On November 1, 1887, at about dusk, the head keeper of the Mosquito Inlet Lighthouse, William R. Rowlinski climbed the 213 steps of the tall, red brick giant to its lantern and proceeded to light the five concentric-wick kerosene lamp to inaugurate the first night of service for what is now known as the Ponce de Leon Inlet Lighthouse. The brilliant, fixed white light blazed forth from the Barbier & Fenestre first order lens. About two months before, a formal Notice to Mariners was issued from the Lighthouse Board formally announcing the new light’s presence on the coast atop the 175 foot tower. It took three years to complete the station situated on that previously dark 100 mile stretch of coast of East Florida. The notice also carried the Longitude and Latitude positions, bearings and distances of two other “prominent objects,” the Cape Canaveral Light-House at 41 nautical miles to the South, and the St. Augustine Light-House, some 52 nautical miles to the North.
In 1970, after more than eighty years of service, the U.S. Coast Guard decommissioned the station, and formulated plans to demolish the structures and use the rubble as an artificial reef. A group of Ponce Inlet residents, alarmed by the potential loss of so much local and national history, formed the Ponce de Leon Lighthouse Preservation Association, saved the tower and keepers’ residences from the wrecking ball and has managed and operated the station as an attraction and museum ever since. Restoration continues to this day, and as a result in 1998, the once dilapidated station was recognized as a National Historic Landmark, one of only twelve historic United States lighthouses to be so honored. Welcoming more than 175,000 visitors each year, the station is acknowledged as one of the best preserved and most representative light stations in the nation.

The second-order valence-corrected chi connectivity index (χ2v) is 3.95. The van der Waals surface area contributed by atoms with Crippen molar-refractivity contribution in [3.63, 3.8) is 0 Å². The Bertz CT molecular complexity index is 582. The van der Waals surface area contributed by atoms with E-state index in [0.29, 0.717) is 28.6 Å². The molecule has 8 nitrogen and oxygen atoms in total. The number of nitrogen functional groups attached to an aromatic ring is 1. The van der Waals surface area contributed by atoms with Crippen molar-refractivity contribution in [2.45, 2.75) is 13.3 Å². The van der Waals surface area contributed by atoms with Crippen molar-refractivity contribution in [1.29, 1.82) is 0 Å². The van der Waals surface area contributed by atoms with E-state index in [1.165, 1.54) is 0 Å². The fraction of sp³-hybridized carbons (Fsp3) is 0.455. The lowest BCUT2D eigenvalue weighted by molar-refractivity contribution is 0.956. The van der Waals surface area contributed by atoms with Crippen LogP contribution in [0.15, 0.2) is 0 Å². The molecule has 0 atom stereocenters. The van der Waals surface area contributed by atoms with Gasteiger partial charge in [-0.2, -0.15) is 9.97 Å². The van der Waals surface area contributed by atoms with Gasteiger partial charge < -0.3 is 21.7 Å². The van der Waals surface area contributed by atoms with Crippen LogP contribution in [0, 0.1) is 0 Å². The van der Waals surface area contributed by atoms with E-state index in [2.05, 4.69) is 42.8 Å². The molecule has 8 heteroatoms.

Congratulations to the Ponce de Leon Light Station and its organization of dedicated members on the 130th Anniversary this past November.
This story appeared in the
Jan/Feb 2018 edition of Lighthouse Digest Magazine. The print edition contains more stories than our internet edition, and each story generally contains more photographs - often many more - in the print edition. For subscription information about the print edition, click here.
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